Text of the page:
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Is it possible to save in a rising interest rate environment?

The last interest rates hike is likely to be a bitter pill for many South Africans, who are already carrying numerous financial burdens. File Image: IOL

The last interest rates hike is likely to be a bitter pill for many South Africans, who are already carrying numerous financial burdens. File Image: IOL

Published Jun 4, 2022

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By Cedrick Pila

The South African Reserve Bank recently announced an interest rate increase of 50 basis points to 4.75% – taking the prime lending rate to 8.25% – thereby confirming that the country is in a rising interest rate cycle.

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This, one of the biggest interest rate hikes in recent times in the country, is likely to be a bitter pill for many South Africans, who are already carrying many financial burdens. However, the Monetary Policy Committee noted this drastic action as one of its measures to deal with the skyrocketing inflation, which has been stoked by record-high fuel costs and mounting food prices.

Remember to account for inflation

While a higher interest rate environment may ensure a better return on one’s hard-earned rands, inflation, if not taken into account, can have an opposite devastating impact on one’s savings and investments. Rising interest rates must be looked at in conjunction with inflation to ascertain the real impact on one’s savings.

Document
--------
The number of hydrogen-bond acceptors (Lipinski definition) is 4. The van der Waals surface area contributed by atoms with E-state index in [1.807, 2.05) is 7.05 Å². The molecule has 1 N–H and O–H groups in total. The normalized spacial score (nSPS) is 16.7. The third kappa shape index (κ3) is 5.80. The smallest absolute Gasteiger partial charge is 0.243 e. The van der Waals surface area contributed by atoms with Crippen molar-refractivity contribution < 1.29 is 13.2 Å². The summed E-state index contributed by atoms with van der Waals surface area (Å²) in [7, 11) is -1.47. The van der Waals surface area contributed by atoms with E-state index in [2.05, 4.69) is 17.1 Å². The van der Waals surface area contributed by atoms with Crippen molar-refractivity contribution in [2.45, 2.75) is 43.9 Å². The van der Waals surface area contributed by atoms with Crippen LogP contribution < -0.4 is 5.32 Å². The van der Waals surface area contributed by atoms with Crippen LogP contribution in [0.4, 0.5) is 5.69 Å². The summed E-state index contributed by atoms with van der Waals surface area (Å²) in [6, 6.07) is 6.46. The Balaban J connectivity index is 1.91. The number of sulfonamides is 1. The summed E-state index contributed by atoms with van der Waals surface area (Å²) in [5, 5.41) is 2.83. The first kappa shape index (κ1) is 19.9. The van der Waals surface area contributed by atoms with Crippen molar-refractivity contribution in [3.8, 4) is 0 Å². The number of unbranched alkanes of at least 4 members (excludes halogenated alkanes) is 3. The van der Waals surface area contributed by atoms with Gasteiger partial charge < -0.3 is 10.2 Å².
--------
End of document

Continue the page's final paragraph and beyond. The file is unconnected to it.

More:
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Inflation is the rate at which your money depreciates over time as the cost of living increases. Buying a loaf of bread today and not taking inflation into account means that you will only be able to buy, say, half a loaf for the same price in the future.

The returns on your investment should be at least enough to compensate you for the length of time that you invest, so that the value of your money is maintained. So, if your bank offers you an interest rate of 5%, this may sound attractive. But, if inflation is higher than 5%, your money will be losing value over time.

How to achieve real returns

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Your investments have to grow by more than inflation each year before you achieve any real return. This is an important point for investors today – rising interest rates are not necessarily enough to protect your capital over the long term. You therefore cannot be too conservative when investing in this type of environment.

If you want to achieve real capital growth that takes inflation into account, consider alternatives to putting your money in the bank.

The only asset class that has been proven to significantly outperform inflation over the long term is equities. However, with the potential for greater returns comes the increased risk of capital loss, as well as increased short-term volatility. If you are investing with long-term goals in mind, you may be better able to tolerate volatility and thus benefit from equity exposure over time.

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Take a long-term approach

The best bet for most investors is to hand over the asset allocation decisions to an experienced investment manager by picking a unit trust, such as a balanced fund. In these unit trusts, the managers vary the asset allocation in response to opportunities.

Trust your investment manager to realise your returns for you. If you are unsure, it may be prudent to consult an independent financial adviser.

Cedrick Pila is the regional manager at Allan Gray

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